Health services that have moved towards greater pluralism have been the leaders in using small ticket technology. In Scandinavia there has been strong local autonomy though the county responsibility for commissioning services. Hospitals and primary care doctors have shown great drive for investing for IT systems. Doctors in Denmark now have the most advanced use of IT of any doctors. In Sweden, patient choice has lowered waiting times to a few weeks with patients free to move to alternatively-funded providers. In Finland, public health programmes have turned North Karelia round from one of the unhealthiest regions in Europe to one of the best. Finland has the lowest proportion of GDP (7–8 per cent 2005) of any developed country, but other countries in Scandinavia have shown that it is possible to provide a service with excellent access and outcomes for 8–9 per cent of GDP (OECD 2004).These systems have shown much success in developing care programmes. For example, 77.8 per cent of diabetics in Sweden had retinal examinations in the past year compared with 65.6 per cent in the US and 49.0 per cent in Germany. In Spain, the Netherlands, and Australia funding has been mixed, as well as provision. Again, there has been more rapid development of new services. In Spain, Sanitas (the private insurance group owned by the British Mutual Association BUPA) has been a significant investor in E health. In Australia, 45 hospitals in Victoria are linked in a hospital at home scheme. There have been successful national strategies for prevention of skin cancer in a land of eternal sunshine. In the Netherlands, competing insurance funds have to give (p.47) potential members metrics about their performance. In the UK, new providers have been attracted to provide wider choice in elective treatments, but there are signs that the reform programme is faltering, with strong incentives to public providers to block out competition.

The second key variable affecting the extent of use of small ticket technology would be the extent to which there is a strong primary care role in the health system. Primary care doctors are much more likely to use small ticket technology in diagnosis and care programmes. Health systems can be divided into those with a strong primary care base, as against those with direct access to specialist care and fee-for-service. As Table 3.1 shows the spending levels for the first type of system, at 8–9 per cent of GDP, are well below those for the second type, at 10–12 per cent. Yet all studies of population health, treatment outcomes and patient access show that the first type of system delivers results which are at least as good and in many dimensions better than the second. The use of small ticket technology will grow along with the deepening of activities in primary care. Where primary care doctors carry out more initial assessments and offer more services they are much more likely to use this technology. In contrast when activities are shifted into the secondary sector this will involve use of big ticket technology. Small ticket technology will also show variable use with the different roles of pharmacies and opticians. Where there is a more access and a wider range of services pharmacies and optician practices will be able to expand use of this technology.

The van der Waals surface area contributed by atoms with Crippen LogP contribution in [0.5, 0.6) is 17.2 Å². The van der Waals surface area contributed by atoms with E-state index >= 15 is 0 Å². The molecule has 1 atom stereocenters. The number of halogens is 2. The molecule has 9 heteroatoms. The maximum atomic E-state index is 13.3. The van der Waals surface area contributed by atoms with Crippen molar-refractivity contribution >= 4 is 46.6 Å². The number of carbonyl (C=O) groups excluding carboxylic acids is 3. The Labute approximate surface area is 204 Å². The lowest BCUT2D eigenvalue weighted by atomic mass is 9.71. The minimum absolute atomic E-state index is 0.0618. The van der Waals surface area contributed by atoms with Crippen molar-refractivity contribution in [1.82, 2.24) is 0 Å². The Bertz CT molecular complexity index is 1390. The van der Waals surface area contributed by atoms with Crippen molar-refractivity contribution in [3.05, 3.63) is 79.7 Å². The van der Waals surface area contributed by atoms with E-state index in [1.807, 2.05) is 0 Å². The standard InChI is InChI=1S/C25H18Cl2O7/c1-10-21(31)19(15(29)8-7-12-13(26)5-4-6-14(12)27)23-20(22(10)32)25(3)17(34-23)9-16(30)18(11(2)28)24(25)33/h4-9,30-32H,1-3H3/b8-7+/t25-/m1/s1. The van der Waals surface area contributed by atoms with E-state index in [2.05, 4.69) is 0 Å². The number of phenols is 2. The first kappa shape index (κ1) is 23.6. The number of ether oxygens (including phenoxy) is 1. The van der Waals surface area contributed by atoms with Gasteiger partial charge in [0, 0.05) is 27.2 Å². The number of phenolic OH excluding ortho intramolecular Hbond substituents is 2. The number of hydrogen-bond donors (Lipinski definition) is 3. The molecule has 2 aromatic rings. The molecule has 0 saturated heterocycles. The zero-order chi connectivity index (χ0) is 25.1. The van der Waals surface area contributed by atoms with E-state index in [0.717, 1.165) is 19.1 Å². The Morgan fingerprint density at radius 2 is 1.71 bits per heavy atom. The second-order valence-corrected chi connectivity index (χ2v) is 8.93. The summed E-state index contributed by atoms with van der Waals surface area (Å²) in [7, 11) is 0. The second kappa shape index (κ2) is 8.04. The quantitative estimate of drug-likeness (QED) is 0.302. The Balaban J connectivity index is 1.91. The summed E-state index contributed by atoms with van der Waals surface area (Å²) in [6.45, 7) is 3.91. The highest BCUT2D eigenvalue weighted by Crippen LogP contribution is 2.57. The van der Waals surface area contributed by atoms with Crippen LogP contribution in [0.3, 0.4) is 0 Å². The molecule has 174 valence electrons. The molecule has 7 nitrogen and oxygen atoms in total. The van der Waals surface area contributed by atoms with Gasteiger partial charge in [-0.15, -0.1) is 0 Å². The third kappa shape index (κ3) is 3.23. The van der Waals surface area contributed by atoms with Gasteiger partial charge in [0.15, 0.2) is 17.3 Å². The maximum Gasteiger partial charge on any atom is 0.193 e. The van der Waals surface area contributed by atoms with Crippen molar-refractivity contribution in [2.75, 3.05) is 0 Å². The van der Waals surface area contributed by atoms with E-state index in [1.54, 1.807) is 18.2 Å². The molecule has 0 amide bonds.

Recent research on Kaiser Permanente, sponsored by the Department of Health itself, has confirmed that the first type of system in a regional context can, indeed, deliver very effective results. The original research showed that, on an adjusted PPP basis, the NHS spent $1784 per head, while Kaiser Permanente spent $1984 per head (Feachem et al. 2002). These results were fully adjusted for differences in the age composition of patients and in the differences in the range of services provided by the

Table 3.1 Growth of expenditure on health 1990–2005 – health spending as a percentage of GDP



Primary care-led systems:










New Zealand









United Kingdom



Fee for service-led systems













United States



Source: OECD Health Data (2007).

(p.48) two systems. Yet, later comparisons sponsored by the Department of Health showed that: ‘For the 11 causes selected for study, total bed use in the NHS is three-and-a-half times that of Kaiser’s standardized rate …’1 (Ham et al. 2003).

The level of spending generated in the first system reflects the costs of providing certain services involving primary care access, referral and protocol-driven secondary care. If this system is associated with higher levels of spending, this implies either higher costs than could be prudently managed or higher levels of activity. There is good international evidence that high levels of health spending are often associated with the flat of the curve – with waste and low quality in care. Detailed criticisms have been made, for example, of the low standard of cancer care in Germany and the poor quality of prescribing in France. A recent OECD summary concluded that:

While richer countries tend to spend more on health, there is still great variation in spending among countries with comparable incomes. Even more importantly the highest spending systems are not necessarily the ones that do best in meeting performance goals2

(OECD 2004)

Canada supplies a particularly strong example of how funding without reform may lead to an increase in waiting times and greater access problems. Between 1993 and 2003, average waiting times rose 70 per cent over a period when real spending per head rose 21 per cent, in constant 1995 dollars, from $1836 to $2223. Thus, higher levels of spending are often taken to conceal problems of low productivity.

Differences in the use of the low ticket technology are also disease specific. There has been particular success in improving services in coronary heart disease, an area of care that has shown very significant improvements in outcome – for example, in the UK, a 40 per cent reduction in premature deaths among males over the past decade.